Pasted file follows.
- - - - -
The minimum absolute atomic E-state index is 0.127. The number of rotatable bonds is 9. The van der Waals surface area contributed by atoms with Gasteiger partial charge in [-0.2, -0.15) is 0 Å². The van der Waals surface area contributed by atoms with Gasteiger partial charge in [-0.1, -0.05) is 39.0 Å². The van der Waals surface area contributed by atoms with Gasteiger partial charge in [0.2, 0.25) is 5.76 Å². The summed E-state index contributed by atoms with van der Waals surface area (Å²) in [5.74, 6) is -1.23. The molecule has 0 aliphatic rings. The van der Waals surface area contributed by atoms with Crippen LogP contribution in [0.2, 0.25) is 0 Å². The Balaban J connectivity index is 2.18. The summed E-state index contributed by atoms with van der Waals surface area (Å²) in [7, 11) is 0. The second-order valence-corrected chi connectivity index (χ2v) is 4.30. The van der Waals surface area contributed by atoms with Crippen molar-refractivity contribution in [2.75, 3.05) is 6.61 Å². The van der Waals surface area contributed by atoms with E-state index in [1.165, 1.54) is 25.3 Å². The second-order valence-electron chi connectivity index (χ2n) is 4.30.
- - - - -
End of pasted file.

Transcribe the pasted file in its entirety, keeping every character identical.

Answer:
The minimum absolute atomic E-state index is 0.127. The number of rotatable bonds is 9. The van der Waals surface area contributed by atoms with Gasteiger partial charge in [-0.2, -0.15) is 0 Å². The van der Waals surface area contributed by atoms with Gasteiger partial charge in [-0.1, -0.05) is 39.0 Å². The van der Waals surface area contributed by atoms with Gasteiger partial charge in [0.2, 0.25) is 5.76 Å². The summed E-state index contributed by atoms with van der Waals surface area (Å²) in [5.74, 6) is -1.23. The molecule has 0 aliphatic rings. The van der Waals surface area contributed by atoms with Crippen LogP contribution in [0.2, 0.25) is 0 Å². The Balaban J connectivity index is 2.18. The summed E-state index contributed by atoms with van der Waals surface area (Å²) in [7, 11) is 0. The second-order valence-corrected chi connectivity index (χ2v) is 4.30. The van der Waals surface area contributed by atoms with Crippen molar-refractivity contribution in [2.75, 3.05) is 6.61 Å². The van der Waals surface area contributed by atoms with E-state index in [1.165, 1.54) is 25.3 Å². The second-order valence-electron chi connectivity index (χ2n) is 4.30.